Thousands of commuters avoiding trains and still working from home

Some two thirds of season ticket holders have yet to return to using the town’s main railway station despite calls from the government for people to go back to their offices, figures reveal.

According to data released by the Office of Rail and Road, around 4,684 season ticket holders used Tonbridge Station every day in 2018/2019.

The figures, which estimate entrances and exits to train stations, show there were around 2.4 million season ticket exits and entrances at the station last year.

Rail company Southeastern has said that while passenger figures were now ‘creeping up’, the number of people using its services is only at 30 per cent from this time last year.

The Times approached the rail company for a more detailed breakdown on commuter numbers and found an estimated 3,264 commuters in Tonbridge are yet to return to travelling to work by rail.

Tonbridge Station has seen its commuter numbers fall to just 1,400.

By comparison, Tunbridge Wells Railway Station has seen its commuter numbers fall from 3,472 a day to just 1,041.

Around 10,000 workers in Tonbridge have been on furlough during the Covid crisis and it is not known how many used the train service, but many former commuters are now working at home.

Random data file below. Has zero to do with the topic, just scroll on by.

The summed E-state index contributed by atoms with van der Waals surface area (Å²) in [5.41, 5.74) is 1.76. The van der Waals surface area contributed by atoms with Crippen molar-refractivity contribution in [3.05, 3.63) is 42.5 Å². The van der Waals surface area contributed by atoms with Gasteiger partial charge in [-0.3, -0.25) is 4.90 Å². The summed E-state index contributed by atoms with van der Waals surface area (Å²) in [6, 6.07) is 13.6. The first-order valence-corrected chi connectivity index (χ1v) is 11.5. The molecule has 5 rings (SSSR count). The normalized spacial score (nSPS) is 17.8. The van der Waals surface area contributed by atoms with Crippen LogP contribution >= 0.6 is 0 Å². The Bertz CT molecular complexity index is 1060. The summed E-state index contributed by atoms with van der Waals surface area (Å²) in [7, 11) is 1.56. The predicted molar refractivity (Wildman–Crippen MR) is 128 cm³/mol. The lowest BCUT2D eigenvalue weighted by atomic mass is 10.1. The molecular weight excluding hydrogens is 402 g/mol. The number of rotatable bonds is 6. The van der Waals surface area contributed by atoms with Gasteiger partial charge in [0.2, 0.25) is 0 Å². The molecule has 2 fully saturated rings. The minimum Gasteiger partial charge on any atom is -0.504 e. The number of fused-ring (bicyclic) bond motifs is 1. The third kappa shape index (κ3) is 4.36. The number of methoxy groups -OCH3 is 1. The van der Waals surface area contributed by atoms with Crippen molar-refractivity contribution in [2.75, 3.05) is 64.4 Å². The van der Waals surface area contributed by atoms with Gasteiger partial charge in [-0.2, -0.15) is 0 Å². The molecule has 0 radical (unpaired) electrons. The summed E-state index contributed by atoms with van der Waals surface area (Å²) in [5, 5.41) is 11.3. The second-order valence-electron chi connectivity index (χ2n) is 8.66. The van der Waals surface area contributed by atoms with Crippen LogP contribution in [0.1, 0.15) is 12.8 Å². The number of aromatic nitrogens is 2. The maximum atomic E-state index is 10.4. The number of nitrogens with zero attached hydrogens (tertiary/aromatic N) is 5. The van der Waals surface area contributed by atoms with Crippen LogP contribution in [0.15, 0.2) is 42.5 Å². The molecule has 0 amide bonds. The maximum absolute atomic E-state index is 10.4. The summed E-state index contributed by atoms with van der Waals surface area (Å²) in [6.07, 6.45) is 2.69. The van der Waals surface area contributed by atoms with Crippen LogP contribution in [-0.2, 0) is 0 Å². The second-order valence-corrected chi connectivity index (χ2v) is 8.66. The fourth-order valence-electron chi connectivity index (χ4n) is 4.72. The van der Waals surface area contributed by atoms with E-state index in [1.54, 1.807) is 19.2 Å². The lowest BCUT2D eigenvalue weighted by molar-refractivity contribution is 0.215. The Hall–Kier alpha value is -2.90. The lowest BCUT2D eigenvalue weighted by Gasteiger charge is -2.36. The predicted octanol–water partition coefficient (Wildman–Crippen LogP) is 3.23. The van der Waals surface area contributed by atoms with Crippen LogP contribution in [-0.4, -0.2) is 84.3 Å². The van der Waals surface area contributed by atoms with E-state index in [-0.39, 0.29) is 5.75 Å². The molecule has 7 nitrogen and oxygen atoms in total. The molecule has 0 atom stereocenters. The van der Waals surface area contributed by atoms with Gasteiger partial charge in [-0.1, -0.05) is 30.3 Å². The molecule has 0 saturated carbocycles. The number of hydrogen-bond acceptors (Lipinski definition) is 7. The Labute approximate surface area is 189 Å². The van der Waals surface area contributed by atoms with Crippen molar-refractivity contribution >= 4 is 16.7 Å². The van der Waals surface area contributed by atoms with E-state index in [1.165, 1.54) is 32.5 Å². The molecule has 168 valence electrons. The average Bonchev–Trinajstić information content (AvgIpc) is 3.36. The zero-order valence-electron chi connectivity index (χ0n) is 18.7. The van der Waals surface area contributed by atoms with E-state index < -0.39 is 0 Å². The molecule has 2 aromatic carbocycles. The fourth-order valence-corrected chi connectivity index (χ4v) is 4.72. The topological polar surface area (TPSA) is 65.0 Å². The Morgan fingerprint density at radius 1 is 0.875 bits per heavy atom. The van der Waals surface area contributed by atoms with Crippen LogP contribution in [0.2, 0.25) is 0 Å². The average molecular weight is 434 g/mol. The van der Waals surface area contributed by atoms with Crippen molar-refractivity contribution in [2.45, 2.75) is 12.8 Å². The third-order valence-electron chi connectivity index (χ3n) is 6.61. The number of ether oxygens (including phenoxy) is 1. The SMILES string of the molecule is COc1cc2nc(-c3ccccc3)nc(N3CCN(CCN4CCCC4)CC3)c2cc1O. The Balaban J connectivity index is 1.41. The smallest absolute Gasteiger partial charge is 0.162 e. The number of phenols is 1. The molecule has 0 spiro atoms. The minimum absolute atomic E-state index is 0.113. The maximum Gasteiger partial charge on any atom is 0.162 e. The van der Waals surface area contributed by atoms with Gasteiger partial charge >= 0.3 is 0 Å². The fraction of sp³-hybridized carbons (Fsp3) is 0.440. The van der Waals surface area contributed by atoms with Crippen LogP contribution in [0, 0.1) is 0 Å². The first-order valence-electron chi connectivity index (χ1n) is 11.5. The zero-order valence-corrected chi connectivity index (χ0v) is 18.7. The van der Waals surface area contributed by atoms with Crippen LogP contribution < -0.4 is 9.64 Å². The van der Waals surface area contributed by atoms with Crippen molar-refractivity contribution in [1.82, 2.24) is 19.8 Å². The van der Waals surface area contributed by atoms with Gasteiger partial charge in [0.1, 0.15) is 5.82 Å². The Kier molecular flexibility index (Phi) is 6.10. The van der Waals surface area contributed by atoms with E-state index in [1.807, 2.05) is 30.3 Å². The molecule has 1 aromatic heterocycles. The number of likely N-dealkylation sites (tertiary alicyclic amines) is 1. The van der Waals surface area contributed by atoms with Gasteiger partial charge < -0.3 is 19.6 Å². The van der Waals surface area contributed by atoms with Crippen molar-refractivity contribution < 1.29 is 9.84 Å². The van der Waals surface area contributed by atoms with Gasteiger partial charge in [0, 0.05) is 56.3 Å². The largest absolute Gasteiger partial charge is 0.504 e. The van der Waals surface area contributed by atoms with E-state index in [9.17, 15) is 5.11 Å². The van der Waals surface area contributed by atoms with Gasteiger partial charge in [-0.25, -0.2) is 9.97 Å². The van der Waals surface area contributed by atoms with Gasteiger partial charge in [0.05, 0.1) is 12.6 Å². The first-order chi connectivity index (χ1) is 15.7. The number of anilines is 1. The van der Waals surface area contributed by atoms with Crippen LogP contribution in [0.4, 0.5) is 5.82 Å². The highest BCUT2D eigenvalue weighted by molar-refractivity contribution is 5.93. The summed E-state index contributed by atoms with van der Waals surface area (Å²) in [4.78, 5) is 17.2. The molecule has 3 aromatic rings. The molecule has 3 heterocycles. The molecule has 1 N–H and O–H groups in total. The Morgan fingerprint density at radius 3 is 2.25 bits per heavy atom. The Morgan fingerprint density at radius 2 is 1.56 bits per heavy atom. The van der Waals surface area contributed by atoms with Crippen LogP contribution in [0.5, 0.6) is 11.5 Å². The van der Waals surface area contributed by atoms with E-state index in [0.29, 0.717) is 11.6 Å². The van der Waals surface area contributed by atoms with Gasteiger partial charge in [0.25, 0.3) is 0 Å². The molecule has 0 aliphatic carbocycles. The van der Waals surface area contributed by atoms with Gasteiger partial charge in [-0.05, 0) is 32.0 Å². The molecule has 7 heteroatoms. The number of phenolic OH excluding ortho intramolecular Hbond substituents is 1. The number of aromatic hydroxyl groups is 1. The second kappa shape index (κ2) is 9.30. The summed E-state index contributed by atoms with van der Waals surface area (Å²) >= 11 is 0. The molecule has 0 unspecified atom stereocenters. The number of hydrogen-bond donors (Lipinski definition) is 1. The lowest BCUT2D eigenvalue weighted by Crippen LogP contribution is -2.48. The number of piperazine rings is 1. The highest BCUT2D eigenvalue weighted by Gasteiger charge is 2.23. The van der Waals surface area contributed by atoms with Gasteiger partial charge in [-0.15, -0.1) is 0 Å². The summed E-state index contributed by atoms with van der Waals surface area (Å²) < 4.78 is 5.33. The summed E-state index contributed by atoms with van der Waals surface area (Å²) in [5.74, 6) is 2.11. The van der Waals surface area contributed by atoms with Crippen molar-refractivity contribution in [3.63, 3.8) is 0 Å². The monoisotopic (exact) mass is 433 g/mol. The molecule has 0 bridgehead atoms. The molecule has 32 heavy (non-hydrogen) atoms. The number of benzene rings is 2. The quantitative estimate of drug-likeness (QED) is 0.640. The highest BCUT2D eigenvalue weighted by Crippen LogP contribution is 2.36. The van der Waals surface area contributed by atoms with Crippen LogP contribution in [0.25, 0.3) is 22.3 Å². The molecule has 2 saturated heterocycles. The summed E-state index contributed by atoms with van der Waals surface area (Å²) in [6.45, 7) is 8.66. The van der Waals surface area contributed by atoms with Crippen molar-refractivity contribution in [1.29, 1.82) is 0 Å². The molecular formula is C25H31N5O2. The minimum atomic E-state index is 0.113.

Tonbridge Line Commuters, the largest rail commuter organisation in Kent, says the drop off in passenger numbers has been extremely noticeable.

“Last time I was on the platform at Tonbridge Station there was hardly anybody there,” said vice-chairman, John Reynolds. “Usually there would have been 50 to 60 people, but there were just five.”

The news comes after the Office of National Statistics released the Retail Prices Index [RPI] last week.

Rail fares are linked to the RPI, indicating that season ticket prices are expected to rise in January by 1.6 per cent.

The increase will see the cost of an annual season ticket from Tonbridge to London Terminals go from £3,540 to £3,596.

“The increase is too high,” insisted John Reynolds. “It should be linked to the Consumer Price Index, just like the wages of essential workers such as nurses are – and that would mean a maximum of one percent.”

What people are saving by working from home:

MANY Tonbridge commuters who are still working from home have cancelled their annual season tickets and could be saving more than £3,500 every year – nearly £300 a month.

For those that normally have to pay to park at the town’s Priory Street car park, they are saving more than £4,625 a year on rail fares and parking charges by working from home.

And workers that needed to use the underground to get to their office as well as park their car, could be saving nearly £6,500 a year – or around £550 a month.

But the vice chairman of Tonbridge Rail Commuters, John Reynolds, says it may not be as simple as that.

“Not everybody is working from home five days a week. Some people are having to go into the office two or three days, but they are still being forced to buy a season ticket.”

He continued: “What we need is a more flexible or a discounted season ticket for these part time workers.”


Share this article

Recommended articles


Please enter a search term below.

Subscribe To Our Newsletter